The new attitude at CNN comes down to a simple truth for big names whose stock-in-trade became Trump-bashing: Walk the line, or walk the plank.
A report in Axios said that as he tries to revive the brand of journalism for which CNN was once famous, CNN CEO Chris Licht is evaluating whether on-air figures who are polarizing in their politics can adapt.
Those who fail the test could pay the price by losing their current roles, Axios said, citing “three sources familiar with the matter.”
Some changes are already appearing.
Licht last week told employees that the network’s “Breaking News” banner had become over-used, and there are new rules in place.
“We are truth-tellers, focused on informing, not alarming, our viewers,” he said in a memo obtained by Axios.
The Times said its look at CNN was informed by “several people with knowledge of the internal dynamics at CNN who would speak only on the condition [of] anonymity.”
It wrote that “Licht Doctrine is a change from the Zucker days: less hype, more nuance and a redoubled effort to reach viewers of all stripes.”
“Political shows are trying to book more conservative voices, and producers have been urged to ignore Twitter backlash from the far right and the far left,” the Times wrote.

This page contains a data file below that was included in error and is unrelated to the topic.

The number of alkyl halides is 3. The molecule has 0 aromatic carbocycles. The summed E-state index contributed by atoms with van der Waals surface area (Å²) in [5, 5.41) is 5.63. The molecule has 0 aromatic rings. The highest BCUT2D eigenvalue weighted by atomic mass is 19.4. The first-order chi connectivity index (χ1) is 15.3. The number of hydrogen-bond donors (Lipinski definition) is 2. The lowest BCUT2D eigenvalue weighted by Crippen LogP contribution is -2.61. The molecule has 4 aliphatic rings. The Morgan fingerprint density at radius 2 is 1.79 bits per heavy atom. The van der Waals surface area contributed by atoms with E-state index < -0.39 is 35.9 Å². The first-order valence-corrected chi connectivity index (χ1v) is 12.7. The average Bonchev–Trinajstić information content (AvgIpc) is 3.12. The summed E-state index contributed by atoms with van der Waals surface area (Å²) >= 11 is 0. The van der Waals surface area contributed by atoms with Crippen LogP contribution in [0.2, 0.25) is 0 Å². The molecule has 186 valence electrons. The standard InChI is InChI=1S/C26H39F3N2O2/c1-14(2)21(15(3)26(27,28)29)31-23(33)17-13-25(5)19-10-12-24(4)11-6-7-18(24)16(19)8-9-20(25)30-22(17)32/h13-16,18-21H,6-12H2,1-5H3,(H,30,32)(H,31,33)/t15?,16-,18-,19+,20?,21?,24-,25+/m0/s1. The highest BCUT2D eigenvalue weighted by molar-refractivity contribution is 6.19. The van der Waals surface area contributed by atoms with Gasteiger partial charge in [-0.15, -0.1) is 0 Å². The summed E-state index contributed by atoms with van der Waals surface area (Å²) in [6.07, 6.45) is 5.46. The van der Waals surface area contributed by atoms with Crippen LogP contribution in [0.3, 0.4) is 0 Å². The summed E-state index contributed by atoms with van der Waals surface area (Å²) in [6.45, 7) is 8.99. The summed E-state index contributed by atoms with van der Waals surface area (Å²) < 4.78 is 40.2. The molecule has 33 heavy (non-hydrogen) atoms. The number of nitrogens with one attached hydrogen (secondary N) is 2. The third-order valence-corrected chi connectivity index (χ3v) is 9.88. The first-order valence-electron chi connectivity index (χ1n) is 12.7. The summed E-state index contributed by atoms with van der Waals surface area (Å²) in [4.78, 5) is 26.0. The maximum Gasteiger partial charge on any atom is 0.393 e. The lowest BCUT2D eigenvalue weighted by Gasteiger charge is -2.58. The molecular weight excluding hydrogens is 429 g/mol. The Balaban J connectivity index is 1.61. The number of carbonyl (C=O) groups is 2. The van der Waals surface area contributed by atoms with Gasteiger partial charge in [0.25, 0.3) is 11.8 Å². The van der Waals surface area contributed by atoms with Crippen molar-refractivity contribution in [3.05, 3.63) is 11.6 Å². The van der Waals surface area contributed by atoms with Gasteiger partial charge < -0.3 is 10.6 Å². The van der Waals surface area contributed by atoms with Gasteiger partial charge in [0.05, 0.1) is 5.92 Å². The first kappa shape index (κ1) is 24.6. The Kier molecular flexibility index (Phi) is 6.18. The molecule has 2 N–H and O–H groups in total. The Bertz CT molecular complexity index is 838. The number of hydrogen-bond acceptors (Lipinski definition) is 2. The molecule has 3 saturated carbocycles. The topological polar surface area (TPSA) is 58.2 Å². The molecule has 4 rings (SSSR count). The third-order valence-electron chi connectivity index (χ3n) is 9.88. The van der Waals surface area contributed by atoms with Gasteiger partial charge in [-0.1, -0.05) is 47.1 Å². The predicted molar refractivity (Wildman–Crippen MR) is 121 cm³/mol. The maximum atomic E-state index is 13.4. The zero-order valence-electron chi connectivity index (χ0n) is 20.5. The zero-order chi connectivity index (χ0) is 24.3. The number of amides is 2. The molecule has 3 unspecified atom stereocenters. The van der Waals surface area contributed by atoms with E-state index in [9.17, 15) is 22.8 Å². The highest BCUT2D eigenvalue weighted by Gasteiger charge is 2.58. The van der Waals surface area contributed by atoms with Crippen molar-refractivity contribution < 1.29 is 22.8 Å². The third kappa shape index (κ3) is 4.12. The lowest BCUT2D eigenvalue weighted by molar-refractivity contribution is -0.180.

In its summary of the changes, Axios put it this way: “For on-air talent, that includes engaging in respectful interviews that don’t feel like PR stunts. For producers and bookers, that includes making programming decisions that are focused on nuance, not noise.”
One commentator said a change was needed to tone down the outrage and separate fact from advocacy.
“It was so loud,” said Peter Hamby, a former CNN correspondent and a columnist at Puck, according to the Times. “They found a new outrage every single day. It made it difficult for audiences to separate what was really an emergency and what was a ratings ploy.”
The Axios report said Licht will not shy away from programming built around personalities but does not want the network harmed by relying too much upon them.
Licht told employees that change will take time.
“I am going to make decisions slower than some would like,” he wrote in a memo on Thursday, the Times reported.
“I know this organization has been through tremendous change over the last four months, which is why I am approaching this process slowly and thoughtfully as we look at all parts of the operation.”
This article appeared originally on The Western Journal.
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